The impact of algorithms has also been analyzed in other fields of knowledge. “Algorithms are already playing a moderating role. Google, Facebook, and Amazon have an extraordinary amount of power over what we are exposed to in culture today,” said Ted Striphas, professor of the history of culture and technology at the University of Colorado, USA, and author of the book Algorithmic Culture (2015), which examines the influence of these online giants. American anthropologist Nick Seaver, a researcher at Tufts University, USA, is currently conducting ethnographic research and interviews with the creators of music recommendation algorithms for streaming services. His interest is in how these systems are designed to attract users and draw their attention, studying the interface between areas such as machine learning and online advertising. “The mechanisms that control attention and its technical mediations have become a subject of great interest. The formation of interest and opinion bubbles, as well as fake news, and political distractions, can be attributed to technologies designed to manipulate user attention,” he explains.
Recommendation systems based on algorithms have become key players in the online entertainment industry. In an article published in the journal ACM Transactions on Management Information Systems in 2015, Mexican electronic engineer Carlos Gomez-Uribe described how the algorithms used by streaming service Netflix rank television series and movies according to the individual profile of each user. The aim is to encourage customers to choose a TV show to watch within 90 seconds of logging on—any longer than that and they tend to get frustrated and lose interest. The success of this ranking system gave Gomez-Uribe’s career a real boost, and in 2017 he became head of algorithms and internet technology products at Facebook.
The influence and power held by major internet companies does not depend solely on the creativity of their programmers. It is also linked to the huge volumes of data accumulated and processed by their algorithms, which generates highly valuable information. “What prevents another company from developing an application like Uber? This has already been done, in fact. But the traffic and customer behavior data that Uber has accumulated over time belongs only to them, and it is valuable,” says Marcondes Cesar, from USP.
The recent Facebook user-data leak, which caused the value of the company to fall by US$49 billion last month, revealed a vulnerability that was thought to be uncommon—algorithms used by Cambridge Analytica were able to access the behavioral data of 50 million Facebook users, which was then used to influence political campaigns on social networks, including the Brexit vote and Donald Trump’s ultimately successful bid to become president of the United States. The Facebook case is an example of the ethical challenges created by the widespread use of algorithms, although data misuse and abuse is only part of the problem. Data use has become as important to algorithms as the challenge of actually programming them. “Analyzing the characteristics of the data is fundamental to the construction of an algorithm; a mistake at this stage could lead to biases in the results,” says Marcondes Cesar.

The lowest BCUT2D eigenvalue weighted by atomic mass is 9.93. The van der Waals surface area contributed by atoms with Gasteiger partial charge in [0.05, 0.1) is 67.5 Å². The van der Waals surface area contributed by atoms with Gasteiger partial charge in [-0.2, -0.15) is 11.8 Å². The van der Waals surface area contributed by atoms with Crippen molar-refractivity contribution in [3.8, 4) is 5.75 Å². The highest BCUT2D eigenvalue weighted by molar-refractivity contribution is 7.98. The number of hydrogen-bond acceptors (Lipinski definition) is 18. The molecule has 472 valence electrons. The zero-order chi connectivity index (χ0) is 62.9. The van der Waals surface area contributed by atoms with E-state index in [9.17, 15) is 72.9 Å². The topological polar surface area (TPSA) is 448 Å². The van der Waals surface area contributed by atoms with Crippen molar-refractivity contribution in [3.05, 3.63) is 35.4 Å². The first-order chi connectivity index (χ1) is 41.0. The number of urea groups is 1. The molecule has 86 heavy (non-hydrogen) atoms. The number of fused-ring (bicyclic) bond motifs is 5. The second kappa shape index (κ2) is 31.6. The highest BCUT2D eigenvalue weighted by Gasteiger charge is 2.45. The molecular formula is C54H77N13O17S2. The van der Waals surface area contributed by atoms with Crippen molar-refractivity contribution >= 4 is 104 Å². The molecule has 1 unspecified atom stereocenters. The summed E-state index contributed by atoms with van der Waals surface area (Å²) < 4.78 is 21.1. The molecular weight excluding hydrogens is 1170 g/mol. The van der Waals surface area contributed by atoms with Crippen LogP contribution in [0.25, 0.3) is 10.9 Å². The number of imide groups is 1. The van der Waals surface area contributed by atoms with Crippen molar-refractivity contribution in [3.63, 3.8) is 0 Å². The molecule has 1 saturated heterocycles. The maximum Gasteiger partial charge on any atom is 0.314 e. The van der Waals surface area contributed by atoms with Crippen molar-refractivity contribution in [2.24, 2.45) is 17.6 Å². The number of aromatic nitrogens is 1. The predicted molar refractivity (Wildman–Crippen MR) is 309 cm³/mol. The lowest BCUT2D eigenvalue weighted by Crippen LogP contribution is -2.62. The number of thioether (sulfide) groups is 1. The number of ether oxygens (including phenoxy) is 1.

It is also common for algorithms to reproduce biases when they are based on human behavior. The Cloud Natural Language API, a tool created by Google that reveals the structure and meaning of texts through machine learning, has developed its own biases. A test by American website Motherboard showed that when analyzing text to determine if it has a “positive” or “negative” sentiment, the algorithm classified statements such as “I’m a homosexual” and “I’m a gay black woman” as negative. “Programmers who create smart algorithms need to be aware that their work has social and political implications,” says Nick Seaver, from Tufts University. Some undergraduate and graduate computer science courses already offer classes that address computer ethics, including USP in Brazil, and Harvard University and the Massachusetts Institute of Technology (MIT) in the US.
The transparency of advanced algorithms is another hot topic. The details of how these tools work are often kept secret by developers. In some cases, the code is so complex that it is not possible to understand how the algorithm arrives at a decision and what its implications are. Systems like these, which are opaque to external scrutiny, are known as “black box algorithms.” The debate has gained momentum after research into an experimental tool called COMPAS (Correctional Offender Management Profiling for Alternative Sanctions), which is used in the US legal system to make sentencing recommendations and even to predict the risk that a defendant will reoffend. The study, conducted by the ProPublica organization in 2016, revealed that the COMPAS system is 77% more likely to classify black defendants as possible reoffenders than whites. Northpointe, the private company that created the algorithm, declined to share the code. “Algorithms used by public bodies should not be created or developed without the participation of public managers and administrators, as they are not neutral,” says Sérgio Amadeu da Silveira, a researcher at the Center for Engineering, Modeling, and Applied Social Sciences at the Federal University of ABC (UFABC).